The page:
We review the theory of magnetic reconnection in weakly ionized gases. The theory is relevant to reconnection in the interstellar medium, protostellar and protoplanetary disks, the outer envelopes of cool stars, and a new laboratory experiment. In general, partial ionization introduces three effects beyond the obvious one: increased resistivity due to electron-neutral collisions. First, magnetic neutral sheets are steepened by plasma-neutral drift, setting up the conditions for reconnection. Second, when ion-neutral friction is strong, the effective ion mass is increased by /i, the ratio of total to plasma mass density. This reduces the Alfven speed vA by a factor of / i and increases the ion skin depth δi ρi by / i. As a result, entrainment of neutrals slows MHD reconnection but permits the onset of fast collisionless reconnection at a larger Lundquist number S, or for a longer current sheet, than in the fully ionized plasma case. These effects, taken together, promote fast collisionless reconnection when the ionization fraction is of order 10 to 1, but reconnection is slowed down for much smaller ionization fractions. Finally, ion-neutral friction can be a strong heating mechanism throughout the inflow and outflow regions. These effects are under study at the Magnetic Reconnection Experiment (MRX).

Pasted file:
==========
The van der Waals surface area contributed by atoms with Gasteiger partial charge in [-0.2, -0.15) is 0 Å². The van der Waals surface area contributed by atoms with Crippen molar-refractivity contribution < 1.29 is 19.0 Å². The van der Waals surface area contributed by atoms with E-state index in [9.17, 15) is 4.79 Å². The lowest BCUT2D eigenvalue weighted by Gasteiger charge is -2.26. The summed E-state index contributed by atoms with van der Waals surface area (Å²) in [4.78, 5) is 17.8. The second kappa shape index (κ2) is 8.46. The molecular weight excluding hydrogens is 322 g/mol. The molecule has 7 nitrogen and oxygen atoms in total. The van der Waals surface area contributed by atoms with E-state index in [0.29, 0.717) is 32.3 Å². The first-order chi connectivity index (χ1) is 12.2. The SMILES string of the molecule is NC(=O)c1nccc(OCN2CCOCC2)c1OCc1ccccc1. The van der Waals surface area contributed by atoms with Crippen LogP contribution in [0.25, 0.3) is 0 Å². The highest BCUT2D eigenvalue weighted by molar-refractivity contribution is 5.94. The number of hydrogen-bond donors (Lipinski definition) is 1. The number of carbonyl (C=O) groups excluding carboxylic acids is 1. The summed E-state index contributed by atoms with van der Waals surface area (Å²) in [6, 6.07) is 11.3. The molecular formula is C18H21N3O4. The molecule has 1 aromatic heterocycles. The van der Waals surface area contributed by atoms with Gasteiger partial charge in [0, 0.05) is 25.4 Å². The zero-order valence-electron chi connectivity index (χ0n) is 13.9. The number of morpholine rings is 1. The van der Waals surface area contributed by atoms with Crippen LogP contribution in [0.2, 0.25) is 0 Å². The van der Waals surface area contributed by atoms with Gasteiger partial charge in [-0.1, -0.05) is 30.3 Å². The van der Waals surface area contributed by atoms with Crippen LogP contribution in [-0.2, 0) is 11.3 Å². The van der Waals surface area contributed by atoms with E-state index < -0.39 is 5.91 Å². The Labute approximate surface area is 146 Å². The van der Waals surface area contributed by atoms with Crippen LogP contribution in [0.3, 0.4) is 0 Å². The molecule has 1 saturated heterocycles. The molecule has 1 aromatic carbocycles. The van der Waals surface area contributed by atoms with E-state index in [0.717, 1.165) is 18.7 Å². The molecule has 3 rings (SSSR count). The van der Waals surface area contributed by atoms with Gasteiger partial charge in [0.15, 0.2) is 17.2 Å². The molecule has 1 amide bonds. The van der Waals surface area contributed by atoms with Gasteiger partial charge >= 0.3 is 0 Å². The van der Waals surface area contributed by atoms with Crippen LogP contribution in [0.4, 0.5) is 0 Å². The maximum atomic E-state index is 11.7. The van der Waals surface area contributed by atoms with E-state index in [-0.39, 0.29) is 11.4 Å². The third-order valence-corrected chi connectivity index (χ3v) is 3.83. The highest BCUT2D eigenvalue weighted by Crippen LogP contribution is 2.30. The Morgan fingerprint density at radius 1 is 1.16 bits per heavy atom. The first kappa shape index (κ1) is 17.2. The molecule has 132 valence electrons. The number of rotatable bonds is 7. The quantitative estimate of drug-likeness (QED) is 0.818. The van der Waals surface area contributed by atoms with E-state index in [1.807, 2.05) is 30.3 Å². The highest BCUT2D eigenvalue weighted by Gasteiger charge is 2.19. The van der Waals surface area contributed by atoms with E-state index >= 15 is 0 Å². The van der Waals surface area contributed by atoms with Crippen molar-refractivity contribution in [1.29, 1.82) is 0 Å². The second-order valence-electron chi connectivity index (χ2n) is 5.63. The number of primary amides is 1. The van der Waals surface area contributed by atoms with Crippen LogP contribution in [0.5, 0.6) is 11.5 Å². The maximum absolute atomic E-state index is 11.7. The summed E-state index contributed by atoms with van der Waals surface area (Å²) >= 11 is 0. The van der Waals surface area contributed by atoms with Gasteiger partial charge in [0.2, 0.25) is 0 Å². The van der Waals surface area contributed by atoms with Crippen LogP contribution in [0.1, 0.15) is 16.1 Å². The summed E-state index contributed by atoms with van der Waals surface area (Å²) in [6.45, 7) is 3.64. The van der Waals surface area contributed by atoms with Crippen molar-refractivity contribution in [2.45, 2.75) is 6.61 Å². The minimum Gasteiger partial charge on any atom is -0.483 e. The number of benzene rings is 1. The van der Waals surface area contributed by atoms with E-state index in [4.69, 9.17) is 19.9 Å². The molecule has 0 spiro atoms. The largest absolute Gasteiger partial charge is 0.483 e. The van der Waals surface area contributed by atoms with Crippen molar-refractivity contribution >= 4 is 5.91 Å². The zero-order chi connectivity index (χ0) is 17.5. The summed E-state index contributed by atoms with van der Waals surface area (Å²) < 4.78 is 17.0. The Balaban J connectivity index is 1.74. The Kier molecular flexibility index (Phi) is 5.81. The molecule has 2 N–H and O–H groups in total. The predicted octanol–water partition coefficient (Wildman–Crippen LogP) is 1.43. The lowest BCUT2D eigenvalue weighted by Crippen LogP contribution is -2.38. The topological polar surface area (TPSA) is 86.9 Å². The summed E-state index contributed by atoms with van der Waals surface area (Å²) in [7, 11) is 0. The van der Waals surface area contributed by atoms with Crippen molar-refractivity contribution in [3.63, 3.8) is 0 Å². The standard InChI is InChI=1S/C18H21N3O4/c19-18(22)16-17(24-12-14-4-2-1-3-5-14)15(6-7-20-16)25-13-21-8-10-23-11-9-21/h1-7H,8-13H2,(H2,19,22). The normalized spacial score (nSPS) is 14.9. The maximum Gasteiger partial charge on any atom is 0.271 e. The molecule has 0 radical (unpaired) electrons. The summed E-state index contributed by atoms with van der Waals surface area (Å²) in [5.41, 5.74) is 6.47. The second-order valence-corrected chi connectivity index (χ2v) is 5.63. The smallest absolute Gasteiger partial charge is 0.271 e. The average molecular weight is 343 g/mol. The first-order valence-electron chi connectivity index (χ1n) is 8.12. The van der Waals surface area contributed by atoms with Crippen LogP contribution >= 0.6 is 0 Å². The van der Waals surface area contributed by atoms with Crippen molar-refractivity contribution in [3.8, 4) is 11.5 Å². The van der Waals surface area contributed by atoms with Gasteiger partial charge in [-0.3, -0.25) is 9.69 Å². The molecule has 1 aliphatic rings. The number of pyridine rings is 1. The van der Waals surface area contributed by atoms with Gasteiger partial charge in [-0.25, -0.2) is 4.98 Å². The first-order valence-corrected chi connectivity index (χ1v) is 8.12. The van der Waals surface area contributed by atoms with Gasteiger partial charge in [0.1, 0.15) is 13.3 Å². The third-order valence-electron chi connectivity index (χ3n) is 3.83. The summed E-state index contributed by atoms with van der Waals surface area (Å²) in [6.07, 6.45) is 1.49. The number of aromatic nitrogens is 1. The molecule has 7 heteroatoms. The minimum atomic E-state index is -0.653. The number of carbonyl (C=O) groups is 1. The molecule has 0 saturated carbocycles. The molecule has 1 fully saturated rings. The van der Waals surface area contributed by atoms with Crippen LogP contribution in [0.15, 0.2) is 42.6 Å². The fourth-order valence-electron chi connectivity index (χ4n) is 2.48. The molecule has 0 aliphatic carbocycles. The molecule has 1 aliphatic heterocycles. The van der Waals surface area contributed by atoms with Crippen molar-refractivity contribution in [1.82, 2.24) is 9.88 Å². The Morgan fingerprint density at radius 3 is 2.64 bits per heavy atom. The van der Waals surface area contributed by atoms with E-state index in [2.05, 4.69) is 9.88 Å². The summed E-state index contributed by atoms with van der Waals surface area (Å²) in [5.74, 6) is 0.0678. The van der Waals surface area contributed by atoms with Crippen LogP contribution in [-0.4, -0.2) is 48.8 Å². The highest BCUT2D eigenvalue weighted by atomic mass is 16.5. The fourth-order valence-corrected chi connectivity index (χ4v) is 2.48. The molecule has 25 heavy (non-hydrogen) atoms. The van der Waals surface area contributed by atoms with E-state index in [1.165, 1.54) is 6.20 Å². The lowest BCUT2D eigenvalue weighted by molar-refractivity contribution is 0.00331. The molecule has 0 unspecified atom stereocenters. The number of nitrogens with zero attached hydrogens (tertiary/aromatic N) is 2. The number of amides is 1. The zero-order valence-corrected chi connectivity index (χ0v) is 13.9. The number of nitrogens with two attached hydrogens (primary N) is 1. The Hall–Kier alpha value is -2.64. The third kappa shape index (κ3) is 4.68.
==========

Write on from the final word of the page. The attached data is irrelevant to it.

All Science Journal Classification (ASJC) codes
- Condensed Matter Physics